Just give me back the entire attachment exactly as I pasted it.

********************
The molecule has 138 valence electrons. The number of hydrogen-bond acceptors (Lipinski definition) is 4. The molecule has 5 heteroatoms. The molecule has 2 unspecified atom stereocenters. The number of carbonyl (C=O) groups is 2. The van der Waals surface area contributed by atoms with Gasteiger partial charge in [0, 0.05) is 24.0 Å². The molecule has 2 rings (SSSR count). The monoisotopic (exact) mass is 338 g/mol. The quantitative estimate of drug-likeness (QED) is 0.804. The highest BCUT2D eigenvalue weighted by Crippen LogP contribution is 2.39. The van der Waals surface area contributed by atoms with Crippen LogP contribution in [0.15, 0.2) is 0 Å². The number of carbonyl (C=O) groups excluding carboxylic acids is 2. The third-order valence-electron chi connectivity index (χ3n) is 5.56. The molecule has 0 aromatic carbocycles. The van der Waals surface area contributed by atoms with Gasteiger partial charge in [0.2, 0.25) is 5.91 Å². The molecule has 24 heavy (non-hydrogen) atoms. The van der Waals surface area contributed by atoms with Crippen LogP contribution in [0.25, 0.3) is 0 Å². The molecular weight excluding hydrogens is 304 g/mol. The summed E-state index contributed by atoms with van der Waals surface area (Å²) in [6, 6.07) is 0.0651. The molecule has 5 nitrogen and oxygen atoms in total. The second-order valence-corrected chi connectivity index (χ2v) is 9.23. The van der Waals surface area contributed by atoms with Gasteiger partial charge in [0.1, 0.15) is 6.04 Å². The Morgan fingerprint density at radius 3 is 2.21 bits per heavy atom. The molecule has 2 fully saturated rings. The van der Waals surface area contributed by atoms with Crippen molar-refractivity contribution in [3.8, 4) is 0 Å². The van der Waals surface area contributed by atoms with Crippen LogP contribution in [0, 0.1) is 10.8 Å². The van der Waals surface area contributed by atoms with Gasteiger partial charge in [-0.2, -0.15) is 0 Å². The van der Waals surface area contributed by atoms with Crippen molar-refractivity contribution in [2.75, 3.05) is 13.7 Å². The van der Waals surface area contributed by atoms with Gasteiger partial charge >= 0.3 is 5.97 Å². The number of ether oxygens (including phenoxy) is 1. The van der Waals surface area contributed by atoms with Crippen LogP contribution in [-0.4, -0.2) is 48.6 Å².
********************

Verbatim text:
The molecule has 138 valence electrons. The number of hydrogen-bond acceptors (Lipinski definition) is 4. The molecule has 5 heteroatoms. The molecule has 2 unspecified atom stereocenters. The number of carbonyl (C=O) groups is 2. The van der Waals surface area contributed by atoms with Gasteiger partial charge in [0, 0.05) is 24.0 Å². The molecule has 2 rings (SSSR count). The monoisotopic (exact) mass is 338 g/mol. The quantitative estimate of drug-likeness (QED) is 0.804. The highest BCUT2D eigenvalue weighted by Crippen LogP contribution is 2.39. The van der Waals surface area contributed by atoms with Crippen LogP contribution in [0.15, 0.2) is 0 Å². The number of carbonyl (C=O) groups excluding carboxylic acids is 2. The third-order valence-electron chi connectivity index (χ3n) is 5.56. The molecule has 0 aromatic carbocycles. The van der Waals surface area contributed by atoms with Gasteiger partial charge in [0.2, 0.25) is 5.91 Å². The molecule has 24 heavy (non-hydrogen) atoms. The van der Waals surface area contributed by atoms with Crippen LogP contribution in [0.25, 0.3) is 0 Å². The molecular weight excluding hydrogens is 304 g/mol. The summed E-state index contributed by atoms with van der Waals surface area (Å²) in [6, 6.07) is 0.0651. The molecule has 5 nitrogen and oxygen atoms in total. The second-order valence-corrected chi connectivity index (χ2v) is 9.23. The van der Waals surface area contributed by atoms with Gasteiger partial charge in [0.1, 0.15) is 6.04 Å². The Morgan fingerprint density at radius 3 is 2.21 bits per heavy atom. The molecule has 2 fully saturated rings. The van der Waals surface area contributed by atoms with Crippen molar-refractivity contribution in [3.8, 4) is 0 Å². The van der Waals surface area contributed by atoms with Crippen LogP contribution in [0, 0.1) is 10.8 Å². The van der Waals surface area contributed by atoms with Gasteiger partial charge in [-0.2, -0.15) is 0 Å². The van der Waals surface area contributed by atoms with Crippen molar-refractivity contribution in [2.75, 3.05) is 13.7 Å². The van der Waals surface area contributed by atoms with Gasteiger partial charge >= 0.3 is 5.97 Å². The number of ether oxygens (including phenoxy) is 1. The van der Waals surface area contributed by atoms with Crippen LogP contribution in [-0.4, -0.2) is 48.6 Å².